WASHINGTON — U.S. trade negotiators were expected to complete talks on some outstanding textile and apparel issues Wednesday, as the 12th round of U.S.-Chile free-trade negotiations came to a close in Atlanta.

This story first appeared in the October 3, 2002 issue of WWD.  Subscribe Today.

“I’m anticipating in this round of talks that Chile will narrow its export priority items [those apparel and textile products it would like the U.S. to reduce tariffs on quickly] and ask the U.S. to provide further consideration,” Regina Vargo, assistant U.S. Trade Representative for the Americas, said in a conference call with reporters.

Vargo said the U.S. has proposed a 10-year phaseout of duties on industrial products, which include textiles and apparel. The bigger issue that is still unclear, however, is what the U.S. has proposed on rules of origin for textiles and apparel.

Importers are concerned the U.S. is leaning toward a strict rule-of-origin provision, similar to one embodied in NAFTA. They claim a “yarn-forward” rule of origin is a big disincentive to sourcing in the region. Under that provision, apparel must be made of yarn and fabric sourced within the free-trade area to receive free-trade benefits.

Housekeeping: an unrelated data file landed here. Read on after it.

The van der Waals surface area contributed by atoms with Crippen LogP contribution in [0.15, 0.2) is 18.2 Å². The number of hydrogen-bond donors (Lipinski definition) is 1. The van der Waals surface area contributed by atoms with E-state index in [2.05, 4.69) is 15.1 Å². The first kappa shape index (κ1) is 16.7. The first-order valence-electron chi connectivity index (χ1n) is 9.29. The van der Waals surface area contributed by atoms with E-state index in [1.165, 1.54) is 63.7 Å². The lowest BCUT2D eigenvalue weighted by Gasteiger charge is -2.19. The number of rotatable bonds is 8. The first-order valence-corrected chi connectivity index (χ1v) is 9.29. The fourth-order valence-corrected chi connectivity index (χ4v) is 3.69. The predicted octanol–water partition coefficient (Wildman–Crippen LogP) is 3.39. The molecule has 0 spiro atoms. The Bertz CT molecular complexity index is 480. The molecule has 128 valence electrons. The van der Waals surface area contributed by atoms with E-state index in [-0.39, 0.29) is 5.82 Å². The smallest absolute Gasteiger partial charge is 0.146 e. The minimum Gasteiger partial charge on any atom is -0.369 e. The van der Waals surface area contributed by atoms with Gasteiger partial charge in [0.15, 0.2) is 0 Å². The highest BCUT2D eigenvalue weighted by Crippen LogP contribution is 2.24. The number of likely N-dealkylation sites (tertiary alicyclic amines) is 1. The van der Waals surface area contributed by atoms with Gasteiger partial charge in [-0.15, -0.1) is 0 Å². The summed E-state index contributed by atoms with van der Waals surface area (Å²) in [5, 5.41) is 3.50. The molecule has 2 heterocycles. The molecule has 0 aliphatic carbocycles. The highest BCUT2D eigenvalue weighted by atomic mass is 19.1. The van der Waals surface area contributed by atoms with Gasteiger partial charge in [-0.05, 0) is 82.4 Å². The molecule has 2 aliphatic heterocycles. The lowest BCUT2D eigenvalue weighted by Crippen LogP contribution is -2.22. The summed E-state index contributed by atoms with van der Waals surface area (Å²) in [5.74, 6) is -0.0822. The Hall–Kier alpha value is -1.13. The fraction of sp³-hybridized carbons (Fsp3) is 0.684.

The U.S. has proposed such a strict origin rule in the ongoing free trade negotiations with Singapore, according to sources close to those talks. Trade officials did not return phone calls at press time seeking clarification on the U.S. proposal to Chile.

On the opposite side of the debate, the domestic textile industry claims there is global overcapacity in textiles and apparel and argues against new trade pacts with more liberal rules of origin that could further burden their industry.

On Tuesday, U.S. Trade Representative Robert Zoellick said the administration was optimistic that trade deals could be concluded by the end of the year with Singapore and Chile.

“We recognize there is a lot to do,” said Vargo, noting that trade officials will participate in video conferencing in the next few months to advance the talks. “We both agree we won’t be dictated by the deadline, but we are trying hard to let that be a motivator for us.”